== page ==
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JPEG/RAW Image Size & Quality

The G2 provides four image size options in combination with three JPEG quality settings. On top of this you have the uncompressed, unprocessed RAW file which is simply a pixel by pixel readout of the CCD (10-bits per pixel).


Standard Test Scene

To give an impression of what some of the combinations of image size and quality produce the table below is a cross reference of some of them:

  • 2272 x 1704 RAW
  • 2272 x 1704 Super-Fine
  • 2272 x 1704 Fine
  • 2272 x 1704 Normal
  • 1600 x 1200 Super-Fine
  • 1600 x 1200 Fine
  • 1024 x 768 Super-Fine
  • 640 x 480 Super-Fine

Images below are cropped 240 x 100 area of the image magnified 200% (nearest neighbour).


 
2272 x 1704
RAW
3,200 KB (Canon RAW - .CRW)
Super
Fine
JPEG

2,129 KB
Fine
JPEG

1,317 KB
Normal
JPEG

614 KB
 

 
1600 x 1200
Super
Fine
JPEG

1,117 KB
Fine
JPEG

698 KB
 

 
1024 x 768

Super
Fine
JPEG


479 KB
 

 
640 x 480

Super
Fine
JPEG


215 KB

Clearly Super-Fine JPEG provides a high quality image with virtually no visible artifacts. Moving down to Fine and we can just about make out the beginnings of some JPEG artifacts but they're pretty few and far between, this setting would probably be the best trade off between quality and storage space.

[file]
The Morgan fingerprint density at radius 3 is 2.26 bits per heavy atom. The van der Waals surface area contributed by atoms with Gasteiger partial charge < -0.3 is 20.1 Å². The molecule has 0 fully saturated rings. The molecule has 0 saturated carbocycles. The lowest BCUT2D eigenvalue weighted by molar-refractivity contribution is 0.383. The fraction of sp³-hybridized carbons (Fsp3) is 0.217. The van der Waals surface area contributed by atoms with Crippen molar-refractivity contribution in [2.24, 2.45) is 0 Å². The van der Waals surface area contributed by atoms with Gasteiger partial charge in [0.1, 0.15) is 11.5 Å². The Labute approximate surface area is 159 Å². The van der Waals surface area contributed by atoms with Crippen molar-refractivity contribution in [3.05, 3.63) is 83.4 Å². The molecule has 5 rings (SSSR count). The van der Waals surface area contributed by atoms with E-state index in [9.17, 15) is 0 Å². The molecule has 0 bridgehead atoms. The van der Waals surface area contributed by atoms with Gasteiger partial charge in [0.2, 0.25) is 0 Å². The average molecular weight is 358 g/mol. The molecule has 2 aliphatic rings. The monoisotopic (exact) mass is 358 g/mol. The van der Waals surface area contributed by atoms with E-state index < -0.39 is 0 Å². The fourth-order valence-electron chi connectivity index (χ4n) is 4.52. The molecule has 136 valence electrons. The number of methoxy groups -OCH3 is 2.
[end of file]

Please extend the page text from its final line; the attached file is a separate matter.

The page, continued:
ISO (Sensitivity) Adjustment

ISO equivalence on a digital camera is the ability to increase the sensitivity of the CCD to allow for faster shutter speeds and/or better performance in low light. The way this works in a digital camera is by "turning up the volume" on the CCD's signal amplifiers, nothing is without its price however and doing so also amplifies any noise that may be present and often affects colour saturation.

The G2 features four selectable ISO sensitivities of 50, 100, 200 and 400 as well as the same Auto mode we saw on the G1 (which varies sensitivity between ISO 50 and 100 depending on available light).

Good light (10 EV) Low light (3 EV)
ISO 50 ISO 50
ISO 100 ISO 100
ISO 200 ISO 200
ISO 400 ISO 400

As we'd expect the G2's ISO 50 appears very clean, there's just the hint of some noise but nothing visible. ISO 100 does increase the noise levels slightly, they appear as coloured mottle and dark/light texture highlights. ISO 200 is usable, ISO 400 seems to me to be a little too noisy to be useful at full resolution (though obviously if you were to sample this image down in size some of the noise would average out).

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